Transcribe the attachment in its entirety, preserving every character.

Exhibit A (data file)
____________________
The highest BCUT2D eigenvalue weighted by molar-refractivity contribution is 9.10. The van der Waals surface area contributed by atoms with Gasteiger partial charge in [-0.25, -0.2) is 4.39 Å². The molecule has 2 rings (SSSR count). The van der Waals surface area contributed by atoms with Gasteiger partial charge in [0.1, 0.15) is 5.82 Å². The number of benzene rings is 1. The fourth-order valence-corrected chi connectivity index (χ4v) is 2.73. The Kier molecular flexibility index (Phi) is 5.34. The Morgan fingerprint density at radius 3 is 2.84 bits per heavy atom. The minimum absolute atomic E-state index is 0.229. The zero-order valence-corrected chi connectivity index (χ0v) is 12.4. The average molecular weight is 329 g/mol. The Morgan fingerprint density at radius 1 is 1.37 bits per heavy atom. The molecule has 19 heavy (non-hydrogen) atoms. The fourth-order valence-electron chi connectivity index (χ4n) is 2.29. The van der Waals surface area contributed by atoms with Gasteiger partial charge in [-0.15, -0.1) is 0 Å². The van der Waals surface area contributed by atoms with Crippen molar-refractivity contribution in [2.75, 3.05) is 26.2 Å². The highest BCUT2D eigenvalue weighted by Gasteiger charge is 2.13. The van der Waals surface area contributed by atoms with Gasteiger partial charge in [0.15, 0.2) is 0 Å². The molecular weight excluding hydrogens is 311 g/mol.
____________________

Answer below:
The highest BCUT2D eigenvalue weighted by molar-refractivity contribution is 9.10. The van der Waals surface area contributed by atoms with Gasteiger partial charge in [-0.25, -0.2) is 4.39 Å². The molecule has 2 rings (SSSR count). The van der Waals surface area contributed by atoms with Gasteiger partial charge in [0.1, 0.15) is 5.82 Å². The number of benzene rings is 1. The fourth-order valence-corrected chi connectivity index (χ4v) is 2.73. The Kier molecular flexibility index (Phi) is 5.34. The Morgan fingerprint density at radius 3 is 2.84 bits per heavy atom. The minimum absolute atomic E-state index is 0.229. The zero-order valence-corrected chi connectivity index (χ0v) is 12.4. The average molecular weight is 329 g/mol. The Morgan fingerprint density at radius 1 is 1.37 bits per heavy atom. The molecule has 19 heavy (non-hydrogen) atoms. The fourth-order valence-electron chi connectivity index (χ4n) is 2.29. The van der Waals surface area contributed by atoms with Gasteiger partial charge in [-0.15, -0.1) is 0 Å². The van der Waals surface area contributed by atoms with Crippen molar-refractivity contribution in [2.75, 3.05) is 26.2 Å². The highest BCUT2D eigenvalue weighted by Gasteiger charge is 2.13. The van der Waals surface area contributed by atoms with Gasteiger partial charge in [0.15, 0.2) is 0 Å². The molecular weight excluding hydrogens is 311 g/mol.